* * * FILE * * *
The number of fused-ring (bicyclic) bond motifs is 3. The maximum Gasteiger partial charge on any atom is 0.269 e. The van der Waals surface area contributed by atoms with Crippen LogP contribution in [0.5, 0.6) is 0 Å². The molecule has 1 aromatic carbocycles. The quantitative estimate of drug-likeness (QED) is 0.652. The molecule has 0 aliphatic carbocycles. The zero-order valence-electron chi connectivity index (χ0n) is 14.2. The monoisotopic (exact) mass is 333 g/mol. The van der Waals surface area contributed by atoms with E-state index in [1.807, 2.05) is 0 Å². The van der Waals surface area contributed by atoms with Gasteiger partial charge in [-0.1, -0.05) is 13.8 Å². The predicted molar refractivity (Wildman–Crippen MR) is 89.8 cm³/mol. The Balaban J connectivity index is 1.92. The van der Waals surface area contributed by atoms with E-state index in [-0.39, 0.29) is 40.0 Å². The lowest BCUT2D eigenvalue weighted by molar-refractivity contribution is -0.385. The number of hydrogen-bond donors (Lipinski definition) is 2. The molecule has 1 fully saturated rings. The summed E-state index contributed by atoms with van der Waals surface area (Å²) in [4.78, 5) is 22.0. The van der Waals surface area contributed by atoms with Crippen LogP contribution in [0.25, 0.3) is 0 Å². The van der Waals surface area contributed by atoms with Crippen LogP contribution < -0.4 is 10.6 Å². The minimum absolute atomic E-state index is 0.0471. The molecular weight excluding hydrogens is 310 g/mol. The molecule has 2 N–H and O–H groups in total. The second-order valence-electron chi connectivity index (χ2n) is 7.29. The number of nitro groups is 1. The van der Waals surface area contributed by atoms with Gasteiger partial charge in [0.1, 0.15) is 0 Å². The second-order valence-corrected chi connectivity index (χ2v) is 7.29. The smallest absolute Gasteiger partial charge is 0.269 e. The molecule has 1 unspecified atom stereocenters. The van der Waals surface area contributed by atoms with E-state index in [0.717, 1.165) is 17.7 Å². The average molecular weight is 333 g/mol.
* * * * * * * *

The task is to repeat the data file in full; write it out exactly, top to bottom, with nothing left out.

The number of fused-ring (bicyclic) bond motifs is 3. The maximum Gasteiger partial charge on any atom is 0.269 e. The van der Waals surface area contributed by atoms with Crippen LogP contribution in [0.5, 0.6) is 0 Å². The molecule has 1 aromatic carbocycles. The quantitative estimate of drug-likeness (QED) is 0.652. The molecule has 0 aliphatic carbocycles. The zero-order valence-electron chi connectivity index (χ0n) is 14.2. The monoisotopic (exact) mass is 333 g/mol. The van der Waals surface area contributed by atoms with E-state index in [1.807, 2.05) is 0 Å². The van der Waals surface area contributed by atoms with Gasteiger partial charge in [-0.1, -0.05) is 13.8 Å². The predicted molar refractivity (Wildman–Crippen MR) is 89.8 cm³/mol. The Balaban J connectivity index is 1.92. The van der Waals surface area contributed by atoms with E-state index in [-0.39, 0.29) is 40.0 Å². The lowest BCUT2D eigenvalue weighted by molar-refractivity contribution is -0.385. The number of hydrogen-bond donors (Lipinski definition) is 2. The molecule has 1 fully saturated rings. The summed E-state index contributed by atoms with van der Waals surface area (Å²) in [4.78, 5) is 22.0. The van der Waals surface area contributed by atoms with Crippen LogP contribution in [0.25, 0.3) is 0 Å². The van der Waals surface area contributed by atoms with Crippen LogP contribution < -0.4 is 10.6 Å². The minimum absolute atomic E-state index is 0.0471. The molecular weight excluding hydrogens is 310 g/mol. The molecule has 2 N–H and O–H groups in total. The second-order valence-electron chi connectivity index (χ2n) is 7.29. The number of nitro groups is 1. The van der Waals surface area contributed by atoms with Gasteiger partial charge in [0.1, 0.15) is 0 Å². The second-order valence-corrected chi connectivity index (χ2v) is 7.29. The smallest absolute Gasteiger partial charge is 0.269 e. The molecule has 1 unspecified atom stereocenters. The van der Waals surface area contributed by atoms with E-state index in [0.717, 1.165) is 17.7 Å². The average molecular weight is 333 g/mol.